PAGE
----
Newport Beach Councilman Tony Petros (Dixon endorser and Woody’s Wharf anti-dancing crusader) recently penned an article saying that we have $25 million just sitting around ready to spend for capital improvements, but instead of fixing the sewer system which has been neglected for decades and is crumbling beneath our feet, he wants to build another monument– this time, it will be called the “West Newport Community Center”, and will cost untold fortunes in annual maintenance (Marina Park, our newest build, is costing taxpayers $1m/year to maintain).
At precisely the same time, as the proposal to spend $25m today, there is a proposal to raise taxes by $25 million by the year 2027 to pay for the sewers.
Uhhh…. does anyone else see something wrong here?
Here is the tax hike schedule:
As you can see, by the year 2027– after five years of consecutive tax hikes fully escalate in 2020– we will have collected $24m in taxes to fix the sewers. Slightly less than the amount of money that it would cost to build a community center.
So why not pay for the sewers now instead of waiting through 11 years of permanent tax hikes? Simple: It can be done– but this is a battle of priorities. What will make a better re-election photo for Petros: Standing beside the monument he builds with his name on the brass plaque, or fixing our ever-neglected sewage pipes? The answer is obvious.
Here’s the real rub, though: Does West Newport even want a community center? Some may, surely (heck, some people want anything!) — but the overwhelming majority do not. How do I know this? Because if the community really wanted it, the YMCA or a for-profit (or non-profit!) entity would have stepped up to the plate to build one so that they could make a buck… because that’s how free markets work.
But they haven’t. Because the simple fact is that there aren’t enough people in West Newport to make this commercially viable. So if they won’t spend their own money on this voluntarily, why should we be extracting taxes involuntarily to use on the exact same project? This is– once again– an example of government intrusion into the free market… all while our sewers are dying the most disgusting, horrible death from their continued decades of neglect.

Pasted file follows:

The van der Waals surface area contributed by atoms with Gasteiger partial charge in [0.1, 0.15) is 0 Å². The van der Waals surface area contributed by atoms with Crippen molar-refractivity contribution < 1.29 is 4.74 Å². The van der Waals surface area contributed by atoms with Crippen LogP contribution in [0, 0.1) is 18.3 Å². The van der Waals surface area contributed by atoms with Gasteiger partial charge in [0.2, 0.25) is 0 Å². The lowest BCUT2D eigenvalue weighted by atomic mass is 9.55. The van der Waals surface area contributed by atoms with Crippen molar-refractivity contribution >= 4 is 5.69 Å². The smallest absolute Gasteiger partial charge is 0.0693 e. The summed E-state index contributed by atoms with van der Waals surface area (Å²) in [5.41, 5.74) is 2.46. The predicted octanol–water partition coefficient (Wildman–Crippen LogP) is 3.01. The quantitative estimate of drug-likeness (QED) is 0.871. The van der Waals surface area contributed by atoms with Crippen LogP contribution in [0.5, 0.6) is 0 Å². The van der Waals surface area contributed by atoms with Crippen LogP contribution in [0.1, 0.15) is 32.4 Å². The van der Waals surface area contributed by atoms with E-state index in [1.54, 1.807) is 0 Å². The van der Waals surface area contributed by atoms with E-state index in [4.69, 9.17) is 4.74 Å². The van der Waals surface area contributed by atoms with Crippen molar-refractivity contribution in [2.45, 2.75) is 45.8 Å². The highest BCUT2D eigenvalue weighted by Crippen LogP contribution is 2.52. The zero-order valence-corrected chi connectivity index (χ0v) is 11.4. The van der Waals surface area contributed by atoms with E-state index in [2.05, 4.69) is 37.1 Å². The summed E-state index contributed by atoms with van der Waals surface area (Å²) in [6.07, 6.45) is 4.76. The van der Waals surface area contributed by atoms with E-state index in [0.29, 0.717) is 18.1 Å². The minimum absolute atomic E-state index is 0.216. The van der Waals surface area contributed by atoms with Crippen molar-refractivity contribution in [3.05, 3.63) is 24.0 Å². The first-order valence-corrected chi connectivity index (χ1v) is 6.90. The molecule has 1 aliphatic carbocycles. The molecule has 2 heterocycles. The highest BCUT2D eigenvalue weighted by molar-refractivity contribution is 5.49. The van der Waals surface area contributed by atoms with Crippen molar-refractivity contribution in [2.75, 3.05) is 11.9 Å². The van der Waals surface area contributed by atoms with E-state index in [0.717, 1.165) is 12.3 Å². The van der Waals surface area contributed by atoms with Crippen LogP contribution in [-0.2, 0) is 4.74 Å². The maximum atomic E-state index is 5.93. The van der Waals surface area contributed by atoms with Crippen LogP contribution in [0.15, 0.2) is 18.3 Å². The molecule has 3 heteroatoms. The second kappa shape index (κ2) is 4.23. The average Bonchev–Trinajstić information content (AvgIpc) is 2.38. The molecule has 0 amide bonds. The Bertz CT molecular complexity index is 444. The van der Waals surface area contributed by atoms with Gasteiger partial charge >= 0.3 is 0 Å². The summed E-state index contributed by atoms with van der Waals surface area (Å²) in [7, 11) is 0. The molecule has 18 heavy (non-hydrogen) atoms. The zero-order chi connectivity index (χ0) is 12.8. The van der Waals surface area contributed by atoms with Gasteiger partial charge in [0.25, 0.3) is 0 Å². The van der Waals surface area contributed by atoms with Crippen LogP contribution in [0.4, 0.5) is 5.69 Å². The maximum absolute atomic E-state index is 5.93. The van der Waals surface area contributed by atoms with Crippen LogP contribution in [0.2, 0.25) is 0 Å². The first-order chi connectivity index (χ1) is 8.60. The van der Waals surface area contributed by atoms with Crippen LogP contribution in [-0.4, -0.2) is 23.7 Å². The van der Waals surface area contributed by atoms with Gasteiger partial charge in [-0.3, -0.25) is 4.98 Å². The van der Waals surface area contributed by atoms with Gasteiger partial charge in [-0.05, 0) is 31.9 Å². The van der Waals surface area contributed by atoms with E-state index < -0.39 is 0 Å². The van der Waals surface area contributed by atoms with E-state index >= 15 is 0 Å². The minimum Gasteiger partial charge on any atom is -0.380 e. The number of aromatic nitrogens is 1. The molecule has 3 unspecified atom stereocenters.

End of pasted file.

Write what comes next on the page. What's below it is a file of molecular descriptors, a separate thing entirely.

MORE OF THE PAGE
Petros argues “we should not be confused between capital planning/programming and other municipal efforts, like enterprise funding (such as water and wastewater) and General Fund allocations.” — there is no confusion. General Fund money can be applied anywhere (hence the name), and we have a massively broken sewage system accordingly to absolutely everyone (including Petros himself).
To make this abundantly clear: the proposal is to spend the money we have right now– that could be used to fix the sewage systems– and use it to build a monument instead, and then to raise taxes to replace that same money while at the same time paying countless additional dollars to maintain a monument that virtually nobody wants.
So why is there this struggle? Well, it’s been going on since 2009 when Council has continuously ignored our sewer system funding (hey, I get it– it’s not a glamorous subject, but when toilets don’t flush or when they flush into the middle of PCH– it’s a big deal). Right now, we are about 18 months away from our sewer system going completely insolvent– and that’s simply not cool.
The worst part about this? I proposed a solution to all of this years ago. I’ve been working on it for almost a half-decade. I outlined how MesaWater could provide cleaner water with greater reliability and take us off the Greater California water supply line– all for half of what we are currently paying. Yeah, you read all of that correctly. To boot, they would be taking care of our sewage system. You can read the article from SaveNewport here (April 22, 2015), and the article I published in the LATimes, here (May 23, 2015).
In case you are wondering about the article picture, it is a picture of Nero playing the fiddle/harp while Rome burned… I think the face may be someone elses, though. Sorry Tony.
Also, an acknowledgement is due to Tony, as he was Dixons first big city endorsement, and she snagged the Mayor Pro Tem title out from under him as repayment. The staff was so certain that Tony was going to get the nod that they had already printed up the papers with his name on it. That stinks. Not worse than broken sewer lines, though. Don’t build that community center and don’t raise our taxes– we’ve got more than enough money and our sewers need immediate attention!